In addition to the $230.4 million, tobacco-related companies and users provide additional revenues that ultimately cover health costs. Arkansas’ share of the tobacco settlement in 2018 was $57 million, Attorney General Leslie Rutledge’s office announced last April. Since 2001, the settlement has produced more than $1 billion for the state’s public health programs. Sales taxes are charged on tobacco products in addition to tobacco taxes, while tobacco companies pay various business-related taxes. Also, under the Affordable Care Act, insurers can charge smokers premiums that are up to 50% higher than non-smokers’.

While Arkansas taxes cigarettes at $1.15 per pack, it subjects e-cigarettes and other vapor products, which also contain nicotine, only to sales and use taxes. According to the Truth Initiative, e-cigarettes are not subject to a federal excise tax, and only eight states and the District of Columbia have an e-cigarette tax. Louisiana is the only state bordering Arkansas that has one. Kansas also does.

Those products are booming in popularity, especially among young people. In November, the Food and Drug Administration and Centers for Disease Control and Prevention announced that more than 3.6 million middle and high school students had used e-cigarettes in the past 30 days in 2018, an increase of 1.5 million students from the year before. Moreover, young e-cigarette users are using the products more frequently than the previous year.

The industry leader, JUUL, had gained 68% of the e-cigarette market as of June 2018, according to the Truth Initiative. A Truth Initiative survey in 2017 found that 63% of JUUL users were not aware the products always contain nicotine.

With the number of young people using e-cigarettes increasing, Dr. Joe Thompson, ACHI president and CEO and a former Arkansas Surgeon General, said, “We’re going to lose another generation to nicotine addiction if we’re not careful.”

JUUL’s website says it seeks to “end combustible smoking” and that it doesn’t seek to “attract youth, never smokers, or former smokers.”

According to ACHI, the top 10 smoking-related diseases in fiscal year 2015 affected 170,043 Medicaid-enrolled Arkansans ages 30-65. Leading the list of diseases was chronic obstructive pulmonary disease, which affected 47,365 in that age group. A category labeled “other chronic respiratory” issues affected 39,248. Diabetes was third with 20,253 affected.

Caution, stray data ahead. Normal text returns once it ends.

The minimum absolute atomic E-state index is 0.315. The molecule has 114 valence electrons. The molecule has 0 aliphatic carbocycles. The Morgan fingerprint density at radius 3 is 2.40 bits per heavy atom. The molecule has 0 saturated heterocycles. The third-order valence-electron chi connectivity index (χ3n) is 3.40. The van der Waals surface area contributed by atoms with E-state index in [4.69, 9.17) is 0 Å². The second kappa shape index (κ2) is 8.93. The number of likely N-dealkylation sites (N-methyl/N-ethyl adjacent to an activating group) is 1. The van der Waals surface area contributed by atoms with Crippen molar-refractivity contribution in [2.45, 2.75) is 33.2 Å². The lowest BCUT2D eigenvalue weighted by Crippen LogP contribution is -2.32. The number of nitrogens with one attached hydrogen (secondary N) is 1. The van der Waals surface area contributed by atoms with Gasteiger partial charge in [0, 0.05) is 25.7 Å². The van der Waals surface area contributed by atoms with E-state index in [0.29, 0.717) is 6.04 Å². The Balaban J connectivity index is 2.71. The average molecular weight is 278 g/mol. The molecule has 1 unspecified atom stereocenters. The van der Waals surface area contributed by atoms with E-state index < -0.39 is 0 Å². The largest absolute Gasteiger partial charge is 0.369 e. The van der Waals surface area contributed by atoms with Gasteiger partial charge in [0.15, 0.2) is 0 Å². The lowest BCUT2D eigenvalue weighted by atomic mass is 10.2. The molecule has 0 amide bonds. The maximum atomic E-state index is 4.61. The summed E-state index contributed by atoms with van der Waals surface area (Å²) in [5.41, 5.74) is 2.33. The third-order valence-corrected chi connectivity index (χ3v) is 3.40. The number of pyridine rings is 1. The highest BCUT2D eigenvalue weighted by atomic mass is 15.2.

The other top health issues were: lower respiratory infections, 16,972; ischemic heart disease, 14,296; cardiovascular disease and circulatory issues, 11,288; asthma, 6,600; tuberculosis, 6,507; colon and rectum cancer, 3,929; and stroke, 3,585. Individuals could have more than one condition, but ACHI only included the one with the highest smoking-attributable risk.

The Campaign for Tobacco-Free Kids says on its website that smoking kills 5,800 adult Arkansans each year, while 69,000 Arkansans under age 18 will die prematurely from smoking. More than a third of cancer deaths in Arkansas are attributable to smoking.

The Campaign says that 22.3% of adult Arkansans (512,600) are smokers, compared to a national average of 14% in 2017. It says 13.7% of high school students smoke, compared to a national average of 7.6%.

Why a higher smoking rate in Arkansas? ACHI’s Thompson said tobacco companies targeted lower-income and lower-educated individuals, and also targeted minorities. States with higher percentages of those groups have higher smoking rates and higher health consequences and costs.

“Although we’ve made progress, tobacco is still the number one driver of preventable illness and death in this state,” Thompson said. “We still have remarkably higher rates of tobacco users in this state.”

Broken down by insurance category, 29.1% of Arkansas smokers were covered by Medicaid. Another 27.4% of smokers were uninsured, while 12.9% had private insurance and 12.5% were covered by Medicare, ACHI’s report said.

Comments

comments